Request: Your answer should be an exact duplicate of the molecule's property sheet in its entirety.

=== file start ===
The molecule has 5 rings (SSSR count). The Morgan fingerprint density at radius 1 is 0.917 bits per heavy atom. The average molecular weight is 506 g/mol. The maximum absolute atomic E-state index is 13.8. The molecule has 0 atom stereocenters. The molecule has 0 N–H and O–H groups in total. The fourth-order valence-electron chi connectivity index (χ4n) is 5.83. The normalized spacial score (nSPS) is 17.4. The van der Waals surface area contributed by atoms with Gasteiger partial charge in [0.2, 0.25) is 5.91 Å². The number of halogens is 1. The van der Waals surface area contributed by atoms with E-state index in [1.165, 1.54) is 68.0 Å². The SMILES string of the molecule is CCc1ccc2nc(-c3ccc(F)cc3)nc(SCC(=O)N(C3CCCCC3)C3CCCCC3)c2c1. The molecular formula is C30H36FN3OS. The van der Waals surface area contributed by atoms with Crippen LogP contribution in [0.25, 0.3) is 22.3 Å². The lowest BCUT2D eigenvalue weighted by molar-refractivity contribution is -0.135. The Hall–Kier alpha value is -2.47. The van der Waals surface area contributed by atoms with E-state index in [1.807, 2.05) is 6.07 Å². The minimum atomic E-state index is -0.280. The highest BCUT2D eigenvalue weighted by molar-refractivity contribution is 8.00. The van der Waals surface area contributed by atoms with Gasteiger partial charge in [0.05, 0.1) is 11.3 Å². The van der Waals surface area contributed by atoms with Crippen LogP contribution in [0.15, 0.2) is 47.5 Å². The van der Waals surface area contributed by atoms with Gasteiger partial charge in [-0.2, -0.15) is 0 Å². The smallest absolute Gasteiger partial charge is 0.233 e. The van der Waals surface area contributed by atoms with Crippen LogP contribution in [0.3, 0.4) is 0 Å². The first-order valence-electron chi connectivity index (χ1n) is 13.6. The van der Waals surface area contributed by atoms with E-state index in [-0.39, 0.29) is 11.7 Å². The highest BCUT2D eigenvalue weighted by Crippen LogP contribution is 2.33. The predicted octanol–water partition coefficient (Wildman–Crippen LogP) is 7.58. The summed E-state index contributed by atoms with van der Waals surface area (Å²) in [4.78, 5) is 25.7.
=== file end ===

The molecule has 5 rings (SSSR count). The Morgan fingerprint density at radius 1 is 0.917 bits per heavy atom. The average molecular weight is 506 g/mol. The maximum absolute atomic E-state index is 13.8. The molecule has 0 atom stereocenters. The molecule has 0 N–H and O–H groups in total. The fourth-order valence-electron chi connectivity index (χ4n) is 5.83. The normalized spacial score (nSPS) is 17.4. The van der Waals surface area contributed by atoms with Gasteiger partial charge in [0.2, 0.25) is 5.91 Å². The number of halogens is 1. The van der Waals surface area contributed by atoms with E-state index in [1.165, 1.54) is 68.0 Å². The SMILES string of the molecule is CCc1ccc2nc(-c3ccc(F)cc3)nc(SCC(=O)N(C3CCCCC3)C3CCCCC3)c2c1. The molecular formula is C30H36FN3OS. The van der Waals surface area contributed by atoms with Crippen LogP contribution in [0.25, 0.3) is 22.3 Å². The lowest BCUT2D eigenvalue weighted by molar-refractivity contribution is -0.135. The Hall–Kier alpha value is -2.47. The van der Waals surface area contributed by atoms with E-state index in [1.807, 2.05) is 6.07 Å². The minimum atomic E-state index is -0.280. The highest BCUT2D eigenvalue weighted by molar-refractivity contribution is 8.00. The van der Waals surface area contributed by atoms with Gasteiger partial charge in [0.05, 0.1) is 11.3 Å². The van der Waals surface area contributed by atoms with Crippen LogP contribution in [0.15, 0.2) is 47.5 Å². The van der Waals surface area contributed by atoms with Gasteiger partial charge in [-0.2, -0.15) is 0 Å². The smallest absolute Gasteiger partial charge is 0.233 e. The van der Waals surface area contributed by atoms with Crippen LogP contribution in [0.3, 0.4) is 0 Å². The first-order valence-electron chi connectivity index (χ1n) is 13.6. The van der Waals surface area contributed by atoms with E-state index in [-0.39, 0.29) is 11.7 Å². The highest BCUT2D eigenvalue weighted by Crippen LogP contribution is 2.33. The predicted octanol–water partition coefficient (Wildman–Crippen LogP) is 7.58. The summed E-state index contributed by atoms with van der Waals surface area (Å²) in [4.78, 5) is 25.7.